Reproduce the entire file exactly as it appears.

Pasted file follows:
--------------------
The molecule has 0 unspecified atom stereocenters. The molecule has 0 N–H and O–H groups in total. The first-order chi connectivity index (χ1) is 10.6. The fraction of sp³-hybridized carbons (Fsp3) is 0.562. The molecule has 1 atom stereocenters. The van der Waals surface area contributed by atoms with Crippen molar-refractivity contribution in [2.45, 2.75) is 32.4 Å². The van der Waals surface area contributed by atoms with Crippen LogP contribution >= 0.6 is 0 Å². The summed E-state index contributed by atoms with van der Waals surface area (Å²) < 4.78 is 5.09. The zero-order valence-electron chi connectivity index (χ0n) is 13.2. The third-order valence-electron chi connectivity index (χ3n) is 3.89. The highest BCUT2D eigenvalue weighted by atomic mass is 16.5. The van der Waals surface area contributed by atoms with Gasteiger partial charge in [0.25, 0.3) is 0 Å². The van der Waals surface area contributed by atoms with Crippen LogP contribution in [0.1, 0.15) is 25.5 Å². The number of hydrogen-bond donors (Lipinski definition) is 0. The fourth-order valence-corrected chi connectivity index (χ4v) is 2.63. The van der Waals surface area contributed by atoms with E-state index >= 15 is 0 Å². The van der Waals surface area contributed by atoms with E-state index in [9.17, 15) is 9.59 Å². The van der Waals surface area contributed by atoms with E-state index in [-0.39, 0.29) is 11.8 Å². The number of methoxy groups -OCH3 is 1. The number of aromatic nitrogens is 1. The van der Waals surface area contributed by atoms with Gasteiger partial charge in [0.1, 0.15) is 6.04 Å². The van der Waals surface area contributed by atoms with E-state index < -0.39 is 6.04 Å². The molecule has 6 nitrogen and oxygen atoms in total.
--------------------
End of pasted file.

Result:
The molecule has 0 unspecified atom stereocenters. The molecule has 0 N–H and O–H groups in total. The first-order chi connectivity index (χ1) is 10.6. The fraction of sp³-hybridized carbons (Fsp3) is 0.562. The molecule has 1 atom stereocenters. The van der Waals surface area contributed by atoms with Crippen molar-refractivity contribution in [2.45, 2.75) is 32.4 Å². The van der Waals surface area contributed by atoms with Crippen LogP contribution >= 0.6 is 0 Å². The summed E-state index contributed by atoms with van der Waals surface area (Å²) < 4.78 is 5.09. The zero-order valence-electron chi connectivity index (χ0n) is 13.2. The third-order valence-electron chi connectivity index (χ3n) is 3.89. The highest BCUT2D eigenvalue weighted by atomic mass is 16.5. The van der Waals surface area contributed by atoms with Gasteiger partial charge in [0.25, 0.3) is 0 Å². The van der Waals surface area contributed by atoms with Crippen LogP contribution in [0.1, 0.15) is 25.5 Å². The number of hydrogen-bond donors (Lipinski definition) is 0. The fourth-order valence-corrected chi connectivity index (χ4v) is 2.63. The van der Waals surface area contributed by atoms with E-state index >= 15 is 0 Å². The van der Waals surface area contributed by atoms with E-state index in [9.17, 15) is 9.59 Å². The van der Waals surface area contributed by atoms with E-state index in [-0.39, 0.29) is 11.8 Å². The number of methoxy groups -OCH3 is 1. The number of aromatic nitrogens is 1. The van der Waals surface area contributed by atoms with Gasteiger partial charge in [0.1, 0.15) is 6.04 Å². The van der Waals surface area contributed by atoms with E-state index < -0.39 is 6.04 Å². The molecule has 6 nitrogen and oxygen atoms in total.